GeneDavis

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Everything posted by GeneDavis

  1. Now is a good time to learn to make new layers for your specific needs in controlling visibility of objects. Click on "New" and type in your new layer's name.
  2. Go for it! Get busy with Chief's 3D and create the glass panel with its two base fittings, including light sources, and one top clip. Save as millwork and use as deck railing.
  3. I think @ValleyGuy has the right approach, and it models the top cap and rail, with 1.5" square baluster butted to cap at top and bevel cut at bottom, seen in almost all those decks built back when this was the fashion. Plus, if you are a newbie with Chief and interested in learning new things, you get to create a molding (the 2x cap and top rail) and a solid (the baluster) you save as a millwork item.
  4. Are you looking to model the arrangement exactly as the photo depicts, with the beams atop the columns having a width narrower than the width/depth of the jacketed columns?
  5. In which panel beginning with 1 at bottom and 8 at top do you want window lites? The garage door symbols in the library are set to stretch up to a limit above which the panels repeat. You will need to make your own door symbol, which takes a few minutes.
  6. Looks like it's where you want it. No? Examine the joint in a section view, measure how you would like to relocate your ceiling plane. Without a plan to examine, it's unclear whether your ceilings are roof bottom layers, or ceiling plans you drew. Ceiling planes are readily relocated with the x-y-z move tool.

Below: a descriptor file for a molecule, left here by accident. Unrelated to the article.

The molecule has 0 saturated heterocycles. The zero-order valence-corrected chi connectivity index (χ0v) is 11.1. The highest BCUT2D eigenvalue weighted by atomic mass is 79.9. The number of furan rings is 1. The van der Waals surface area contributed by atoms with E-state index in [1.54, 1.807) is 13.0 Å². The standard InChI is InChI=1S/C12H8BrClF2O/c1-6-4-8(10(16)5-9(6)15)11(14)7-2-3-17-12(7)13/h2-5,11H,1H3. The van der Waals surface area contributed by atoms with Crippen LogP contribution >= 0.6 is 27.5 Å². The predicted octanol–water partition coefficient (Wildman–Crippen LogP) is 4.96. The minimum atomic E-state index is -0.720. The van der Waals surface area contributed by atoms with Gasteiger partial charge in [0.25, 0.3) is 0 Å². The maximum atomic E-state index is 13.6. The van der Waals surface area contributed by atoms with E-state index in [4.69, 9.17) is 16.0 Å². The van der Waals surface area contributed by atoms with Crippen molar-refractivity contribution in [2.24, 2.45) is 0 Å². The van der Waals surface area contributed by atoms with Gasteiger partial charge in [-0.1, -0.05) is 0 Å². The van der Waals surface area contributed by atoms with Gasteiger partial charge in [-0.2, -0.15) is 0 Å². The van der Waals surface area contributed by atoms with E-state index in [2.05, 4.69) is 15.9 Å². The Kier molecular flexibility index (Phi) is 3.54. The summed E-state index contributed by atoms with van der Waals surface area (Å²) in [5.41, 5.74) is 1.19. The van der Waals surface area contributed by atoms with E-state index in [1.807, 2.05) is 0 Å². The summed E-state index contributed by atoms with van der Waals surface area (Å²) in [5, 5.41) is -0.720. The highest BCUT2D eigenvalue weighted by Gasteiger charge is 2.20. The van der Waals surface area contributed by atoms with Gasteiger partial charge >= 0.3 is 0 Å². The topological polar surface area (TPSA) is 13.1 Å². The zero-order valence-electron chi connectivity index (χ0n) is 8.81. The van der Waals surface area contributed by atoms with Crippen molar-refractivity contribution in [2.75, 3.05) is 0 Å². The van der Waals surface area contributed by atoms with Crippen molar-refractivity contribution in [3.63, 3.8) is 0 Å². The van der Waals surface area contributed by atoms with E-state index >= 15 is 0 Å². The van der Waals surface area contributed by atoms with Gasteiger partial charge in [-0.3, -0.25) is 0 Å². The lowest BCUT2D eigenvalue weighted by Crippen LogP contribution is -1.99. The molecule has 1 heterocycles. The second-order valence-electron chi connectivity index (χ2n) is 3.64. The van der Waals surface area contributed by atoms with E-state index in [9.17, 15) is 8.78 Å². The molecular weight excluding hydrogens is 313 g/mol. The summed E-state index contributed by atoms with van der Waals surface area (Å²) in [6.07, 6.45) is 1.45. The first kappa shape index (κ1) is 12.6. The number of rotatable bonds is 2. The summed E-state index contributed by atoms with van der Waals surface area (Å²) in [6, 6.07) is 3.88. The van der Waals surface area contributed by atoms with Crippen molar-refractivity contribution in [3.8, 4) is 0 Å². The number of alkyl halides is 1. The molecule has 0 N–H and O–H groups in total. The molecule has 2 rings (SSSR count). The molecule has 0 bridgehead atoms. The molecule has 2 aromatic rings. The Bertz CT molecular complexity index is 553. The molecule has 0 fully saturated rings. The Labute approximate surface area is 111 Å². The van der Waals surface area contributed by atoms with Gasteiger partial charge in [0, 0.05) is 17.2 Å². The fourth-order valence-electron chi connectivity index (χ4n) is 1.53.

7. Why not just model the whole thing as a 3D solid, explode it so that each face can be separately textured, and then use the p'line you began with for making the 3D moldings to mock up the outside corner and inside beads? Modeling it with walls seems more tedious. You have the two-story-plus end wall that is shaped, two upper walls for the chimney, two lower walls for the fireplace, thus five walls to draw. Then there are wall connections to deal with, plus whatever happens above the roof.
  8. @winterdd, does "clean it up" mean finish it for them including con docs? Is this a one-off custom or is it to be a stock build for them. Are you in it for con docs also?
  9. Roof planes or solids, and good luck with all the vinyl corner bead and J-stop.
  10. @basketballman, are you willing to share how you do the iso plumbing riser graphic you show in your sample plan? Looks generic to me. Is it, or is it plan-specific?
  11. The user must not understand how to use SPVs, and works from a template in which there are none. Ask them.
  12. Here is another take on it, from a guy whose only biz is doing as-builts.
  13. Might as well just take Chief on a laptop and go around with a laser tape. Plus of course some other tools. This video has a lot of good info from those that do a whole lot of this. I don't think there is a magic bullet app that automates this process, if real-life con docs for remodeling is the need.
  14. @Renerabbitthow bout showing us all how you did it, and it needs to have the under-box tube frame, plus the look of sinks that are integrally cast with the countertop or maybe @scottharriscan do a video or both of you do vids "master class for cabinets"
  15. Your terminology is confusing, but I think that by "type" of unit, you mean "label." Only units that are so designated in their spec dialog are included in schedules, and when included, get an auto-generated label (W01, W02, etc.) when a schedule is generated. Stacked units, in plan view, have their labels atop each other and you only see one, the lower unit, unless you have drag-moved the stacked unit's label away, or specified its offset such that it is separated enough to see, in the spec dialog. See the attached. Is this what you are after? This same topic came up in the last week or so.